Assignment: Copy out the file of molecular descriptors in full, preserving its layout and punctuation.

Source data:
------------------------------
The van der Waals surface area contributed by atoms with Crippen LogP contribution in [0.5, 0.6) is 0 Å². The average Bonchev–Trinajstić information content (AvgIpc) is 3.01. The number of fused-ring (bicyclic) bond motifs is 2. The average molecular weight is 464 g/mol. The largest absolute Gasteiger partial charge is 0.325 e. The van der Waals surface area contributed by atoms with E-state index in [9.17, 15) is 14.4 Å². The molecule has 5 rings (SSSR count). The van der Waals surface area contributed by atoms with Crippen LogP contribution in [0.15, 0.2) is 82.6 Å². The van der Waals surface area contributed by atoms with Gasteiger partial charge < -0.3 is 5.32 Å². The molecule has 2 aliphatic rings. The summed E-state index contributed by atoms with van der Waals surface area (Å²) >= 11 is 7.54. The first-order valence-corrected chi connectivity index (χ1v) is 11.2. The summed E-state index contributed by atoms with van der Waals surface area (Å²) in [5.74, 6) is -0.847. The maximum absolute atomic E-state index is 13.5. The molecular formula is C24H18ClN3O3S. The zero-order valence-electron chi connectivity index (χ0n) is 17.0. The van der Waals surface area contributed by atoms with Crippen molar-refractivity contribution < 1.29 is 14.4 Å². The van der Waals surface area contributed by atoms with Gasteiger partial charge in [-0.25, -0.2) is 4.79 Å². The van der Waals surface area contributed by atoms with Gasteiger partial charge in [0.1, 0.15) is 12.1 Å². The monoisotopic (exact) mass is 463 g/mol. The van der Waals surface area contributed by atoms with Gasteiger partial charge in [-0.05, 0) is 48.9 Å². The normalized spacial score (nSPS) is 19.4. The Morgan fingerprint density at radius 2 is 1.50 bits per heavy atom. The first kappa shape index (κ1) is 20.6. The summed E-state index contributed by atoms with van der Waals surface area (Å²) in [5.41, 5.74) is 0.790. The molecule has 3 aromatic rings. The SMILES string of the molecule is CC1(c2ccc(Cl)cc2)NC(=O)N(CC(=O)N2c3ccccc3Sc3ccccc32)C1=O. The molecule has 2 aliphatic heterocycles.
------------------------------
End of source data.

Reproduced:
The van der Waals surface area contributed by atoms with Crippen LogP contribution in [0.5, 0.6) is 0 Å². The average Bonchev–Trinajstić information content (AvgIpc) is 3.01. The number of fused-ring (bicyclic) bond motifs is 2. The average molecular weight is 464 g/mol. The largest absolute Gasteiger partial charge is 0.325 e. The van der Waals surface area contributed by atoms with E-state index in [9.17, 15) is 14.4 Å². The molecule has 5 rings (SSSR count). The van der Waals surface area contributed by atoms with Crippen LogP contribution in [0.15, 0.2) is 82.6 Å². The van der Waals surface area contributed by atoms with Gasteiger partial charge < -0.3 is 5.32 Å². The molecule has 2 aliphatic rings. The summed E-state index contributed by atoms with van der Waals surface area (Å²) >= 11 is 7.54. The first-order valence-corrected chi connectivity index (χ1v) is 11.2. The summed E-state index contributed by atoms with van der Waals surface area (Å²) in [5.74, 6) is -0.847. The maximum absolute atomic E-state index is 13.5. The molecular formula is C24H18ClN3O3S. The zero-order valence-electron chi connectivity index (χ0n) is 17.0. The van der Waals surface area contributed by atoms with Crippen molar-refractivity contribution < 1.29 is 14.4 Å². The van der Waals surface area contributed by atoms with Gasteiger partial charge in [-0.25, -0.2) is 4.79 Å². The van der Waals surface area contributed by atoms with Gasteiger partial charge in [0.1, 0.15) is 12.1 Å². The monoisotopic (exact) mass is 463 g/mol. The van der Waals surface area contributed by atoms with Gasteiger partial charge in [-0.05, 0) is 48.9 Å². The normalized spacial score (nSPS) is 19.4. The Morgan fingerprint density at radius 2 is 1.50 bits per heavy atom. The first kappa shape index (κ1) is 20.6. The summed E-state index contributed by atoms with van der Waals surface area (Å²) in [5.41, 5.74) is 0.790. The molecule has 3 aromatic rings. The SMILES string of the molecule is CC1(c2ccc(Cl)cc2)NC(=O)N(CC(=O)N2c3ccccc3Sc3ccccc32)C1=O. The molecule has 2 aliphatic heterocycles.